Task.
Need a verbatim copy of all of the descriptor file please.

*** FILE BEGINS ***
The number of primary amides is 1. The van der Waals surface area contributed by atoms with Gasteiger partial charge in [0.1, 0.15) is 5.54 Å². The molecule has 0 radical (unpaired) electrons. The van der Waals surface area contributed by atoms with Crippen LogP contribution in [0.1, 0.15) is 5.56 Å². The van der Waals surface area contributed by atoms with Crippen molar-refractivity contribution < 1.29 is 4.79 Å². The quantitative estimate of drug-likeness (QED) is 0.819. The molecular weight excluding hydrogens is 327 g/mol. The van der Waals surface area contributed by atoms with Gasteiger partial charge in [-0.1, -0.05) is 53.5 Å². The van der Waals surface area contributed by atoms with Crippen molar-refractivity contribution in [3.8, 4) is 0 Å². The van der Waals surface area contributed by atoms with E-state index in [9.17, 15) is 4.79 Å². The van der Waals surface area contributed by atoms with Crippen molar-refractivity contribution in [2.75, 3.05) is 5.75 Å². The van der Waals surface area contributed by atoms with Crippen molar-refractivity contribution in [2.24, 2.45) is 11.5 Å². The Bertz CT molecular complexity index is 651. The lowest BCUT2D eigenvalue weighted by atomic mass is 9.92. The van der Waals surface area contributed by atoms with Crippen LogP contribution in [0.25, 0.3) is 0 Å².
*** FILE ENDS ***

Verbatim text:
The number of primary amides is 1. The van der Waals surface area contributed by atoms with Gasteiger partial charge in [0.1, 0.15) is 5.54 Å². The molecule has 0 radical (unpaired) electrons. The van der Waals surface area contributed by atoms with Crippen LogP contribution in [0.1, 0.15) is 5.56 Å². The van der Waals surface area contributed by atoms with Crippen molar-refractivity contribution < 1.29 is 4.79 Å². The quantitative estimate of drug-likeness (QED) is 0.819. The molecular weight excluding hydrogens is 327 g/mol. The van der Waals surface area contributed by atoms with Gasteiger partial charge in [-0.1, -0.05) is 53.5 Å². The van der Waals surface area contributed by atoms with Crippen molar-refractivity contribution in [3.8, 4) is 0 Å². The van der Waals surface area contributed by atoms with E-state index in [9.17, 15) is 4.79 Å². The van der Waals surface area contributed by atoms with Crippen molar-refractivity contribution in [2.75, 3.05) is 5.75 Å². The van der Waals surface area contributed by atoms with Crippen molar-refractivity contribution in [2.24, 2.45) is 11.5 Å². The Bertz CT molecular complexity index is 651. The lowest BCUT2D eigenvalue weighted by atomic mass is 9.92. The van der Waals surface area contributed by atoms with Crippen LogP contribution in [0.25, 0.3) is 0 Å².